A conversation with IDC: from digital transformation to security transformation

After a year of radical change, enterprises are embracing security transformation to improve security, increase resilience and reduce risk while supporting wider business initiatives. Peter Margaris, Skybox Security Head of Product Marketing, recently sat down with Duncan Brown, IDC Vice President of European Enterprise Research, to discuss the challenges facing security leaders.

With over 20,000 new vulnerabilities introduced in 2020, how are security leaders rethinking their vulnerability management approach?

Peter Margaris (PM): The amount of vulnerabilities introduced this year has skyrocketed – and the attack surface has also expanded accordingly. Threat actors are taking advantage of these opportunities. With ransomware and other exploitation techniques on the rise, a different approach is needed. While patch management methods may work, gaining insight from a vast and diverse range of data sets is a surefire way to remediate and ultimately reduce risk.

Duncan Brown (DB): It’s also important to emphasize that these new vulnerabilities will not go away. They are a direct consequence of digital transformation, with many organizations joining technologies that were never designed to work together. CISOs can gain better insights and overall value in the investment by connecting these previously disparate and siloed systems.

How has the mandate to support a distributed workforce and remote operations introduced cybersecurity and compliance risks?

PM: To support the rapid remote working shift at the onset of the pandemic, focus shifted to get workers up and running ASAP. Skybox’s recent report, Cybersecurity in the new normal: securing the distributed workforce and remote operations, revealed that scheduling reporting, software updates and BYOD policies were all deprioritized during initial lockdowns. The implications of these decisions should not be underestimated – it is inevitable that they have led to the introduction of new risk.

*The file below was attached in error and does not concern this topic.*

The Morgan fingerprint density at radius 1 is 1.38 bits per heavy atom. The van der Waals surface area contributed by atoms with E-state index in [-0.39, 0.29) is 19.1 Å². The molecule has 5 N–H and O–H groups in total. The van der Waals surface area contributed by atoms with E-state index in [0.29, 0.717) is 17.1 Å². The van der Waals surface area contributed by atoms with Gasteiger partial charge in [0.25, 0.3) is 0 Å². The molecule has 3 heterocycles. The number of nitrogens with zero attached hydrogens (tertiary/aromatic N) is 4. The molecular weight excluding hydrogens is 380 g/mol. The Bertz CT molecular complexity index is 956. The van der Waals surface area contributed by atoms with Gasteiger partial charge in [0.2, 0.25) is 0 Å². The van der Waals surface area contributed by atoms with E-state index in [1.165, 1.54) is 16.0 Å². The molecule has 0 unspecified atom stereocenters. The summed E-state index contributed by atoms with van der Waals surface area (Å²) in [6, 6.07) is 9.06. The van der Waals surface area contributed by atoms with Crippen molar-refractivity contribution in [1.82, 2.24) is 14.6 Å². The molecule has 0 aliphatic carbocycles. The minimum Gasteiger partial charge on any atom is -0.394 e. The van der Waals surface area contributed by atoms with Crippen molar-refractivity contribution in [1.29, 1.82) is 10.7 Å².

Many C-level executives are aware of the risks associated with activities surrounding the enablement of a distributed workforce.

With 70% of CISOs expecting one-third of the remote workforce to remain remote in 18 months, it’s critical to scrutinize the decisions made towards the start of 2020 and any new decisions made to secure a more permanently remote workforce.

DB: I agree. A lot of people have focused on the dispersion of the workforce, but data was also dispersed. Data sits on laptops and other devices, and that went home as well. Suddenly, many organizations had another jolt of urgency when they realized that they had secured their workers but had not secured their data. They know that they need to adjust: The distributed workforce is here to stay, and so too is distributed data.

Also, COVID has ruthlessly exposed any deficiencies that exist within the organization. Whether that’s cash flow, partnerships – anything. One of the critical areas that have been exposed is where data is located. The whole gamut of security has been exposed.

Are we moving from digital transformation to security transformation in the post-pandemic enterprise?

DB: Digital transformation and security transformation signal a transformation of trust at both a business and consumer level, enabling continued digitization. In 2021, we can expect to see more targeted investments in 5G, mobility and IoT as more apps continue their migration to the cloud. I believe that organizations are going to shift their focus from security to trust. We could eventually see the CISO taking on a new title – chief trust officer.

How will security leaders capitalize on their newfound seat at the boardroom table to embed security considerations in future digital business strategies?

PM:  We’ve reached a tipping point. Security leaders are now able to demonstrate that security can accelerate digital transformation rather than inhibit it. The board better understands the value offered by security. Now is the time for security leaders to reinforce how everyone within the business needs to become a stakeholder in terms of managing risk, eliminating silos and putting the right technologies in place to enable automation. Ultimately, this will drive greater efficiencies.

In light of macroeconomic conditions and learnings from Covid-19 lockdowns, what should security organizations be doing to build resilience, drive efficiencies and reduce risk?

PM: Security is not a static element. It’s dynamic and multi-dimensional. Organizations have to evolve. Central to this evolution is ‘security by design.’ This means that they need to gain end-to-end visibility. This will also enable them to dismantle organizational silos – it comes with the territory. With the proper context and data sets at their disposal, CISOs will be able to make more informed decisions as different business processes are implemented across the organization.

Skybox recently surveyed the market to determine how security practitioners worldwide are handling the implications of the distributed workforce. View the results of this research in the latest report: Cybersecurity in the new normal: Securing the distributed workforce and remote operations.

Watch the fireside chat here.

Additional resources

ReportAccelerated digital transformation: a catalyst for security transformation

Infographic Five reasons cybersecurity needs to transform

Gartner report Implement an Agile Cybersecurity Program: Lessons Learned From the Covid-19 Pandemic